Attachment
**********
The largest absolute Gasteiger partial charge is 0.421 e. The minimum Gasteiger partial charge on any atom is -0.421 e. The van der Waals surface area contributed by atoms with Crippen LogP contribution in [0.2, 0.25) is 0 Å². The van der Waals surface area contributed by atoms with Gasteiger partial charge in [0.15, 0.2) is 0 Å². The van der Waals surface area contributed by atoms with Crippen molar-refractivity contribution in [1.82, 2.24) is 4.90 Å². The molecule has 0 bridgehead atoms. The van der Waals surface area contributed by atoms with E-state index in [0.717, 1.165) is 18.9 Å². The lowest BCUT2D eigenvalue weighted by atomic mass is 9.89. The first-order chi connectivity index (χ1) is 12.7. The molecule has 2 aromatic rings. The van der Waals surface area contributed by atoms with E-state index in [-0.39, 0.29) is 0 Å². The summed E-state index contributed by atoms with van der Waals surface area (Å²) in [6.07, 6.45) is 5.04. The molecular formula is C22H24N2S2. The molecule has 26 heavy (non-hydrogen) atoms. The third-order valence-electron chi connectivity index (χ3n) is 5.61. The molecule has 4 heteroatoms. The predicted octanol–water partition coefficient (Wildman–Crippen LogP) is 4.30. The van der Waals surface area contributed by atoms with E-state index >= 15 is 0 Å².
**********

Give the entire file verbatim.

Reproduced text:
The largest absolute Gasteiger partial charge is 0.421 e. The minimum Gasteiger partial charge on any atom is -0.421 e. The van der Waals surface area contributed by atoms with Crippen LogP contribution in [0.2, 0.25) is 0 Å². The van der Waals surface area contributed by atoms with Gasteiger partial charge in [0.15, 0.2) is 0 Å². The van der Waals surface area contributed by atoms with Crippen molar-refractivity contribution in [1.82, 2.24) is 4.90 Å². The molecule has 0 bridgehead atoms. The van der Waals surface area contributed by atoms with E-state index in [0.717, 1.165) is 18.9 Å². The lowest BCUT2D eigenvalue weighted by atomic mass is 9.89. The first-order chi connectivity index (χ1) is 12.7. The molecule has 2 aromatic rings. The van der Waals surface area contributed by atoms with E-state index in [-0.39, 0.29) is 0 Å². The summed E-state index contributed by atoms with van der Waals surface area (Å²) in [6.07, 6.45) is 5.04. The molecular formula is C22H24N2S2. The molecule has 26 heavy (non-hydrogen) atoms. The third-order valence-electron chi connectivity index (χ3n) is 5.61. The molecule has 4 heteroatoms. The predicted octanol–water partition coefficient (Wildman–Crippen LogP) is 4.30. The van der Waals surface area contributed by atoms with E-state index >= 15 is 0 Å².